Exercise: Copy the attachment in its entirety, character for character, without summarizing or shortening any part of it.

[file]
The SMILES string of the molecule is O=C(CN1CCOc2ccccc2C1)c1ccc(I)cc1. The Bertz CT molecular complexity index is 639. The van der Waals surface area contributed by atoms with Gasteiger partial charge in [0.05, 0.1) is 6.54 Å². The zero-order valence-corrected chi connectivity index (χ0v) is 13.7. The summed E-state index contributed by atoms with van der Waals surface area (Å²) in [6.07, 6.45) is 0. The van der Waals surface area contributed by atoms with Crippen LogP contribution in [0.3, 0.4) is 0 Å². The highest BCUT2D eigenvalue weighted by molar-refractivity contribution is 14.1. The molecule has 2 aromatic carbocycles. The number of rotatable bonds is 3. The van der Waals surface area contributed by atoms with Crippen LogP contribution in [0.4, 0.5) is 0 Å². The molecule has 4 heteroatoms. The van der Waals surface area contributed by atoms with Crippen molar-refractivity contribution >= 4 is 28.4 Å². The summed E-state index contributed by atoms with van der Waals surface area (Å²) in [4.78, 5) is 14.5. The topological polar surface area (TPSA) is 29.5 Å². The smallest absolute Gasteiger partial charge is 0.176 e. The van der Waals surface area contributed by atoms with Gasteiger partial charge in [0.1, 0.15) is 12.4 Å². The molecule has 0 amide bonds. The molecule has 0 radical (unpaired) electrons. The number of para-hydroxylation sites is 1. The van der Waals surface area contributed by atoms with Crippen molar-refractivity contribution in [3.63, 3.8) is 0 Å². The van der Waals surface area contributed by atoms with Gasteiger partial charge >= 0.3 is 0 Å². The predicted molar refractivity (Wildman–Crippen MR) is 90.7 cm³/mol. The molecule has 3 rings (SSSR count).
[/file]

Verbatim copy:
The SMILES string of the molecule is O=C(CN1CCOc2ccccc2C1)c1ccc(I)cc1. The Bertz CT molecular complexity index is 639. The van der Waals surface area contributed by atoms with Gasteiger partial charge in [0.05, 0.1) is 6.54 Å². The zero-order valence-corrected chi connectivity index (χ0v) is 13.7. The summed E-state index contributed by atoms with van der Waals surface area (Å²) in [6.07, 6.45) is 0. The van der Waals surface area contributed by atoms with Crippen LogP contribution in [0.3, 0.4) is 0 Å². The highest BCUT2D eigenvalue weighted by molar-refractivity contribution is 14.1. The molecule has 2 aromatic carbocycles. The number of rotatable bonds is 3. The van der Waals surface area contributed by atoms with Crippen LogP contribution in [0.4, 0.5) is 0 Å². The molecule has 4 heteroatoms. The van der Waals surface area contributed by atoms with Crippen molar-refractivity contribution >= 4 is 28.4 Å². The summed E-state index contributed by atoms with van der Waals surface area (Å²) in [4.78, 5) is 14.5. The topological polar surface area (TPSA) is 29.5 Å². The smallest absolute Gasteiger partial charge is 0.176 e. The van der Waals surface area contributed by atoms with Gasteiger partial charge in [0.1, 0.15) is 12.4 Å². The molecule has 0 amide bonds. The molecule has 0 radical (unpaired) electrons. The number of para-hydroxylation sites is 1. The van der Waals surface area contributed by atoms with Crippen molar-refractivity contribution in [3.63, 3.8) is 0 Å². The van der Waals surface area contributed by atoms with Gasteiger partial charge >= 0.3 is 0 Å². The predicted molar refractivity (Wildman–Crippen MR) is 90.7 cm³/mol. The molecule has 3 rings (SSSR count).